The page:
“Sadly, the situation is quite dire in Sri Lanka but it has definitely improved from the past. There is now a no kill policy and sometimes there are programs of vaccination and sterilization implemented but unfortunately not done well. There is a lot more awareness and concern with people now against cruelty and also many more helping stray animals than before. However, there is still a lot of cruelty to elephants, an increase in terrible pet shops which are filled with suffering animals, cruel pedigree breeding, inhuman zoos, animals suffering in captivity etc.
“Lack of laws is a big issue too, something that has not changed despite many governments that have come and gone. It can be quite depressing to be aware of the cruelty and see it daily in a country such as ours where the need for compassion is stressed. We just do what we can each day to make a positive difference in the current situation.”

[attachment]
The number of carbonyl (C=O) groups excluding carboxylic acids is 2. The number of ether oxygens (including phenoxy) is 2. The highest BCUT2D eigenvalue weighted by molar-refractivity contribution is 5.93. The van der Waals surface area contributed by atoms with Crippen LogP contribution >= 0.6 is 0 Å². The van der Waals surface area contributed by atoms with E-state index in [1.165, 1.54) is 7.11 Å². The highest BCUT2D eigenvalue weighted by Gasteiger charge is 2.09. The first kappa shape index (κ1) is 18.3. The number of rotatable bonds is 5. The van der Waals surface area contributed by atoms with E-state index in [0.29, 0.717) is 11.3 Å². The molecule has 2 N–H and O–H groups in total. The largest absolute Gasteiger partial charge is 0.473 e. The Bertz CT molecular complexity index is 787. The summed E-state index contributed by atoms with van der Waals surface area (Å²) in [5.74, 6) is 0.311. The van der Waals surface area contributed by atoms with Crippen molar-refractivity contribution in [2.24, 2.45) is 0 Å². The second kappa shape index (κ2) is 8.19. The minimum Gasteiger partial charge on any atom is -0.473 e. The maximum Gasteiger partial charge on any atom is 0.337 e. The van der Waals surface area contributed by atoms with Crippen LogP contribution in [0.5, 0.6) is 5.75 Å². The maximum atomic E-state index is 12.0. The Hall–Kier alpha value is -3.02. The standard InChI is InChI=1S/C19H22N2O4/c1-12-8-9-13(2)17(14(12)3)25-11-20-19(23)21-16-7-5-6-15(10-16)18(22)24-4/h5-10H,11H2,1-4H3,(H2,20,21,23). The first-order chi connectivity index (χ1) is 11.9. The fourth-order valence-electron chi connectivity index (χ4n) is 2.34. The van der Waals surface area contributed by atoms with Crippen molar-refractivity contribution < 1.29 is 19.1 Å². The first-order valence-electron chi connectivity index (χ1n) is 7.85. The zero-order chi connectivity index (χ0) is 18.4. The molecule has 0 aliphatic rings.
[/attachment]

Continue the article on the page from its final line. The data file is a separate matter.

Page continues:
What has been the highlight of setting up Embark?
“Well, there are many, but I can say it has been rewarding to see a paralysed dog walk again, a dog who was severely ill recover and a rescued pup finding their forever home and living the best possible life. These may seem small achievements but they are close to my heart and I am glad I am able to help these amazing beings recover and live a good life. “
What are your programs to improve and protect animals and the environment in Sri Lanka?
“Embark under, Otara Foundation has been working on improving the lives of street dogs throughout the country, conducting rescue and re-homing initiatives whilst managing the canine population and preventing rabies through sterilization and vaccination programs across the country. Most of the rescues and treating of the injured are focused in the Western Province, but we do try our best to reach as best as we can in other areas.
“Embark has been at the forefront influencing policy in relation to animals and playing a vital role in making a significant change in the lives of animals and people alike.